Final Fantasy III - updated hands-on

The game's major contribution to the franchise, however, does make the adventure more interesting than hitting menu commands. The job system lets you assign one of 23 roles to your four party members, changing their stats, attacks and appearance. This fully customizable party gives you free reign to craft a group any way you see fit - summoners, thieves, mages or Vikings, it's your call.

Though you begin with only six basic jobs, more open up as you free the elemental crystals from their slow decay. We're a good bit through the game and while some of the jobs are cool to scope out, their usefulness is relegated to one or two plot-driven battles (dragoons and rangers come to mind). Still, being able to trick out your party with all kinds of skills is a huge draw - the only real downside to all this extra leveling up is that characters don't retain their abilities when they switch jobs, something Final Fantasy V graciously allows to a certain extent. You can switch back and forth, abilities intact, but you can't go making a buffed-out knight that can slam lightning bolts down dragons' throats.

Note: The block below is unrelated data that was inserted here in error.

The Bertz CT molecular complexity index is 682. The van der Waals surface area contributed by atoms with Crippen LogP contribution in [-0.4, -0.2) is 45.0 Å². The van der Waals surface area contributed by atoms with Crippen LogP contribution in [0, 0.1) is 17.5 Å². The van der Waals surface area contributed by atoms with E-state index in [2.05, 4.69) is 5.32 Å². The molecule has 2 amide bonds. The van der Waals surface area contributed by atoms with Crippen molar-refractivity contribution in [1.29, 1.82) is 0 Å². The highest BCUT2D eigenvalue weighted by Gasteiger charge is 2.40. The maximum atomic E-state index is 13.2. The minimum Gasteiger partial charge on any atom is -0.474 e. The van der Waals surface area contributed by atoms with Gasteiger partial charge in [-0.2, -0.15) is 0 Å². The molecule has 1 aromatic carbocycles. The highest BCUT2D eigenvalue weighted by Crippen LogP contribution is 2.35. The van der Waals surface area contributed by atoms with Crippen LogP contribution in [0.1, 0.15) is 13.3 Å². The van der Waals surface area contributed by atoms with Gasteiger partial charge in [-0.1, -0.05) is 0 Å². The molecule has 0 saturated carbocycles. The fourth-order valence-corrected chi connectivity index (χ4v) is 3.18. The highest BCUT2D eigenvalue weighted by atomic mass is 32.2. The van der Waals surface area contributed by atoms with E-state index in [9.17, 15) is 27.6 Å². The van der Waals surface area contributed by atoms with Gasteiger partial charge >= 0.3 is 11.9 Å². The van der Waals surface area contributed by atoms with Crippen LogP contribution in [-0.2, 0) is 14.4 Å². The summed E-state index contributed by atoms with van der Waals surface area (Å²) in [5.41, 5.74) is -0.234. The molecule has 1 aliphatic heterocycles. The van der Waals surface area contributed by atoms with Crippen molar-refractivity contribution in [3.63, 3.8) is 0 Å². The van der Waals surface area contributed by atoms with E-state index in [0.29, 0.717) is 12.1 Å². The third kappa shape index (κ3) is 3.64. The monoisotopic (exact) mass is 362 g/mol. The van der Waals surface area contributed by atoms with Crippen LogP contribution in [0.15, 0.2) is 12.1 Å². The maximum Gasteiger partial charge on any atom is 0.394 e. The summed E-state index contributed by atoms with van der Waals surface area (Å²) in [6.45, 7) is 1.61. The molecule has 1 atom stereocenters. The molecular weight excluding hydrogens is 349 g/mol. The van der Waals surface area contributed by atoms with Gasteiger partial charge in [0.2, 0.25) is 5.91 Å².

There's also a brief window in between switching jobs in which your character is master of neither profession. This buffer zone leaves your party member weakened and open to crushing attacks from the various monsters that populate the globe. We made the mistake of switching all four jobs in one shot, then entering a new area of the map. Bad idea - this is one of those games where crossing one invisible line on the map can mean an encounter with a beast that rips your heart out in one hit.

Brett Elston

A fomer Executive Editor at GamesRadar, Brett also contributed content to many other Future gaming publications including Nintendo Power, PC Gamer and Official Xbox Magazine. Brett has worked at Capcom in several senior roles, is an experienced podcaster, and now works as a Senior Manager of Content Communications at PlayStation SIE.